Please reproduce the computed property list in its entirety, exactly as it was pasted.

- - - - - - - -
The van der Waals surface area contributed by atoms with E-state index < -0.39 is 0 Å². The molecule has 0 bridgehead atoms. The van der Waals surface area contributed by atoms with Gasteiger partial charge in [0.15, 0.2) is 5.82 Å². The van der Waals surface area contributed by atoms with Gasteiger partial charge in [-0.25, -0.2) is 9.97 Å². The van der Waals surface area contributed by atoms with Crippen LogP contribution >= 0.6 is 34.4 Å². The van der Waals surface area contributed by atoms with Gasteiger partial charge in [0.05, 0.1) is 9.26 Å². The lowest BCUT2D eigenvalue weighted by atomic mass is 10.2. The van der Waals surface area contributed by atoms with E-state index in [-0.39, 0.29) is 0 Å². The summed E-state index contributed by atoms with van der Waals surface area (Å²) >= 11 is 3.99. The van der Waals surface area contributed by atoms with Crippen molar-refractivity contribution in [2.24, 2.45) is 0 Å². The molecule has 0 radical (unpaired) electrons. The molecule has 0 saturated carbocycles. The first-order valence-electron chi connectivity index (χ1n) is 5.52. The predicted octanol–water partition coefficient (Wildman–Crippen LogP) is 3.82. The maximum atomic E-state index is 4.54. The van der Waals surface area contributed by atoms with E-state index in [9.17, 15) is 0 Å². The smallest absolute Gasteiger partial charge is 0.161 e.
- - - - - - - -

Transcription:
The van der Waals surface area contributed by atoms with E-state index < -0.39 is 0 Å². The molecule has 0 bridgehead atoms. The van der Waals surface area contributed by atoms with Gasteiger partial charge in [0.15, 0.2) is 5.82 Å². The van der Waals surface area contributed by atoms with Gasteiger partial charge in [-0.25, -0.2) is 9.97 Å². The van der Waals surface area contributed by atoms with Crippen LogP contribution >= 0.6 is 34.4 Å². The van der Waals surface area contributed by atoms with Gasteiger partial charge in [0.05, 0.1) is 9.26 Å². The lowest BCUT2D eigenvalue weighted by atomic mass is 10.2. The van der Waals surface area contributed by atoms with E-state index in [-0.39, 0.29) is 0 Å². The summed E-state index contributed by atoms with van der Waals surface area (Å²) >= 11 is 3.99. The van der Waals surface area contributed by atoms with Crippen molar-refractivity contribution in [2.24, 2.45) is 0 Å². The molecule has 0 radical (unpaired) electrons. The molecule has 0 saturated carbocycles. The first-order valence-electron chi connectivity index (χ1n) is 5.52. The predicted octanol–water partition coefficient (Wildman–Crippen LogP) is 3.82. The maximum atomic E-state index is 4.54. The van der Waals surface area contributed by atoms with E-state index in [9.17, 15) is 0 Å². The smallest absolute Gasteiger partial charge is 0.161 e.